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Food, Agriculture, and Animals
In 2012, Washington and Colorado voters made history when they approved measures to legalize recreational marijuana. Washington Initiative 502 “authorizes the state liquor board to regulate and tax marijuana for persons twenty-one years of age or older.”Since the vote in Washington, the Liquor Board has written a complex set of rules for the state’s new, legal recreational cannabis marketplace. The agency has also set limits on the amount of marijuana that can be grown. And the Board has begun to license growers, processors and retailers.For now, the Obama administration has signaled it will not interfere with Washington and Colorado’s legal pot experiment, unless there is evidence that legal pot is “leaking” to other states or children are getting access to the legal product. The feds are also watching to see if criminal organizations exploit the legal market.The first marijuana retail stores in Washington opened in July 2014.Recreational marijuana is also set to become legal in Oregon on July 1, 2015 after voters approved Measure 91 in November 2014.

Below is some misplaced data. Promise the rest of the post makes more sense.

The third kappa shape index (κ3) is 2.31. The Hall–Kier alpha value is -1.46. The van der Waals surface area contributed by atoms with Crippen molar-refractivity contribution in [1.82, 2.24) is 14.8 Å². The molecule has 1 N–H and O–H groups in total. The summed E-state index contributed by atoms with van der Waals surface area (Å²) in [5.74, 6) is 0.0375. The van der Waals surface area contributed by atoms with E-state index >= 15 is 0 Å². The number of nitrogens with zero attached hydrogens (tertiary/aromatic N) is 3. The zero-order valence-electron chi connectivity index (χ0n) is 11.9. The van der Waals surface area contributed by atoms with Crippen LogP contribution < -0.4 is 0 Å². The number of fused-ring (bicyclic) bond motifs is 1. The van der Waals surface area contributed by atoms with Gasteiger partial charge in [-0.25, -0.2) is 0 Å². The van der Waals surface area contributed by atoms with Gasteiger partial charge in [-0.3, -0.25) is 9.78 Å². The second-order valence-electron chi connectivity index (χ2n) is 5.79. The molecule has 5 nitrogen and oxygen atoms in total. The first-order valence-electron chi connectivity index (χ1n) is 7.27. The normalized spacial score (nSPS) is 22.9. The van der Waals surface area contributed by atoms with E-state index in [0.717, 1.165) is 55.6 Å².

Washington Senate Votes To Legalize Hemp Farming As Oregon Starts Writing Permits

hemp.jpg
Glyn Baker
/
Creative Commons
File photo of a hemp field outside Southminster, England.

The Washington state Senate voted unanimously Wednesday to make hemp farming legal. The measure now goes to the state House for further consideration.

State Senator Brian Hatfield said the plant cousin of marijuana has "tremendous potential" as a crop.

"This is legalizing hemp, which is the non-drug form,” he said. “Once Initiative 502 passed that opened marijuana up for recreational use, it certainly I think makes sense to most of us that hemp be legal in the state."

Hemp crops yield oil, fiber and seeds that can be processed into a wide variety of consumer products.

Oregon lawmakers approved hemp farming in 2009, but it took until this week for the Oregon Department of Agriculture to begin accepting applications for grower and handler permits.

The pending legalization measure in neighboring Washington would not require farmers to get a state permit.

Federal law still forbids cultivation of the cannabis plant, which includes hemp. Advocates are hopeful federal drug agents will leave industrial hemp farmers alone. The Hemp Industries Association says growers in three states -- Colorado, Kentucky and Vermont -- harvested crops without interference last year.